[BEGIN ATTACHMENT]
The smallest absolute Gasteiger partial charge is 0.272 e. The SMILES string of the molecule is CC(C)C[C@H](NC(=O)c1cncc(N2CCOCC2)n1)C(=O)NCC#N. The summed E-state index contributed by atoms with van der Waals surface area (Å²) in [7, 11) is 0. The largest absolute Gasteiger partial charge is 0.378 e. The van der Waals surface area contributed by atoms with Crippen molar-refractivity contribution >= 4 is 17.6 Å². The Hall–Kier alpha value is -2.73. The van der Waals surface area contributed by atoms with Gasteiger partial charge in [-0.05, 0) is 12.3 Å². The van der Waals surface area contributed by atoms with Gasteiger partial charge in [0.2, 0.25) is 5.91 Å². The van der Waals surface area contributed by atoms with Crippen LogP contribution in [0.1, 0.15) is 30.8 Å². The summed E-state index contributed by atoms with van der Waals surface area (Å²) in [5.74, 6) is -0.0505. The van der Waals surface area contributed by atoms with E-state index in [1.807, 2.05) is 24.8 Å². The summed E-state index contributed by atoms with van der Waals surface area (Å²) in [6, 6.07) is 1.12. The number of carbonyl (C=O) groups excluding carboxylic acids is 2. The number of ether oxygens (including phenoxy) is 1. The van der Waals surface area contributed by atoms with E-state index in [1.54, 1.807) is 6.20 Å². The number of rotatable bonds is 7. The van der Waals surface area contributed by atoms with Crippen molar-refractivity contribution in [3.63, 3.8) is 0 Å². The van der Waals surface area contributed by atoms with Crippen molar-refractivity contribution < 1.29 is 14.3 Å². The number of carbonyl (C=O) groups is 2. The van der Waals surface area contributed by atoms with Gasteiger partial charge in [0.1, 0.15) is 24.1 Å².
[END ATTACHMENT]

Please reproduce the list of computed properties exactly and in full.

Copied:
The smallest absolute Gasteiger partial charge is 0.272 e. The SMILES string of the molecule is CC(C)C[C@H](NC(=O)c1cncc(N2CCOCC2)n1)C(=O)NCC#N. The summed E-state index contributed by atoms with van der Waals surface area (Å²) in [7, 11) is 0. The largest absolute Gasteiger partial charge is 0.378 e. The van der Waals surface area contributed by atoms with Crippen molar-refractivity contribution >= 4 is 17.6 Å². The Hall–Kier alpha value is -2.73. The van der Waals surface area contributed by atoms with Gasteiger partial charge in [-0.05, 0) is 12.3 Å². The van der Waals surface area contributed by atoms with Gasteiger partial charge in [0.2, 0.25) is 5.91 Å². The van der Waals surface area contributed by atoms with Crippen LogP contribution in [0.1, 0.15) is 30.8 Å². The summed E-state index contributed by atoms with van der Waals surface area (Å²) in [5.74, 6) is -0.0505. The van der Waals surface area contributed by atoms with E-state index in [1.807, 2.05) is 24.8 Å². The summed E-state index contributed by atoms with van der Waals surface area (Å²) in [6, 6.07) is 1.12. The number of carbonyl (C=O) groups excluding carboxylic acids is 2. The number of ether oxygens (including phenoxy) is 1. The van der Waals surface area contributed by atoms with E-state index in [1.54, 1.807) is 6.20 Å². The number of rotatable bonds is 7. The van der Waals surface area contributed by atoms with Crippen molar-refractivity contribution in [3.63, 3.8) is 0 Å². The van der Waals surface area contributed by atoms with Crippen molar-refractivity contribution < 1.29 is 14.3 Å². The number of carbonyl (C=O) groups is 2. The van der Waals surface area contributed by atoms with Gasteiger partial charge in [0.1, 0.15) is 24.1 Å².